Going back six weeks…

So the end of school was a bit of a flurry and I left meetings early to head out to Park City, Utah (home of the Sundance Film Festival) to participate in the Park City Mathematics Institute for the seventh time. If you’re a math teacher and never been… you’re missing out!
I first attended PCMI in 2002 — by pure luck. I was teaching Ontario’s Linear Algebra course and stumbled across their webpage which discussed that summer’s topic, Gaussian Integers. I cross my fingers & applied. After attending as a participant for two years I got invited back to help out as staff. It’s a lot of work and I don’t get all the fun that participants have but I learn about math and teaching and learning in a different way. And I get to work some amazing people, both staff and participants, and great friends.
PCMI is hard to describe. I call it “math camp” when asked just to make things easier. Let me try to be more descriptive since I have the time: PCMI is a three week residential program that has about 60 teachers participate in daily 2.5 hour problem solving sessions that build around a topic, an hour of pedagogy, a 2 hour small working group session in the afternoon on a topic specific to the teacher’s classes and a variety of afternoon and evening sessions, lectures and activities on recreational or research mathematics.
While the teachers are doing their thing, there are also about 250 undergraduates, graduate students, university faculty and research mathematicians doing their own courses & lectures on a specific theme, usually tangentially related to the teacher’s morning problem solving topic. For example, this year’s topic was L-functions — this is a cutting edge area in number theory (and is the hot new thing in cryptography). Next year, it’s image processing. The addition of all these “real” mathematicians running around (and these are sharp folk… Clay Scholars, Fields Medal winners, Nobel laureates -there’s no math Nobel but sometimes the topics cross science/economics boundaries) lifts the matheamatical conversation and is an important reminder that math is continually developing… and is crucial to both our day-to-day life and to our future. Plus all these smart folks reminds me what it’s like to be a student in my class…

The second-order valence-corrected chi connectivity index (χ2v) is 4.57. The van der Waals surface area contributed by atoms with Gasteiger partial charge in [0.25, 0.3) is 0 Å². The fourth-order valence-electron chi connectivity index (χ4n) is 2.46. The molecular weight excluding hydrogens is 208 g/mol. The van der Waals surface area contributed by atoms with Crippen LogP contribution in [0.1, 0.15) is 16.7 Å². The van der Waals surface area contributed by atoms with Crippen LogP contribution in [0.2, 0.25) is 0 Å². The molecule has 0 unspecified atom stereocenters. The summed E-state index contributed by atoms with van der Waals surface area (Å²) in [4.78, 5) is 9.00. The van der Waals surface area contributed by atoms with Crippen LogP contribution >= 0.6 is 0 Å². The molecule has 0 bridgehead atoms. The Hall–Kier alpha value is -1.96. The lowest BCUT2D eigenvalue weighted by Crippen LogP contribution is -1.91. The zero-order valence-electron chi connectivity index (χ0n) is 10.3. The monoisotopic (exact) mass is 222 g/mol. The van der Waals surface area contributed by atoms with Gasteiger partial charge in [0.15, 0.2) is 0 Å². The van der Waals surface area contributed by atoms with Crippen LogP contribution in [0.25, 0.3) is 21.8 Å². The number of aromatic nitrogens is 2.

The applications come out in the fall… if you’re a math teacher, you should apply. Three weeks is a long time but the Park City area is beautiful, the PCMI teacher community is amazingly supportive and the math is a lot of fun.
Over the next couple of weeks I’ll describe what went on this summer at PCMI. I did twitter throughout so feel free to Twitter Search but I didn’t have time to blog.

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Do you want us to jing it?

The English language continues to evolve — jing is now a noun and a verb as far as my students are concerned.
Jing is the free (or lost cost pro version) program for the Mac and the PC that quickly allows for screen captures. It installs a small button on the side or top of your screen that pops out when you do a mouseover (as shown in the image in popped-out state). You can then quickly draw out a rectangle to snip — then you have the option of copying it or posting it online on space that Jing provides you. Very quick and easy to snip out bits & pieces of your screen for reference.
That, however, is old news… and doesn’t add a lot to the student/teacher conversation.
Where we’ve found Jing’s power is the ability for the student to create very quick videos of their work for us… the question is put into OneNote and then the student solves it, adding a discussion of their reasoning as they work through the problem. Jing has no video editing components to it so they can’t clean up their work — they can re-do the entire video, of course, but you get to hear their mathematical voice. It’s something you don’t often hear a lot of in a class, especially amongst some students who choose not to be vocal. Teachers here have used it from Grade 7 to BC Calculus; there’s a place for it everywhere.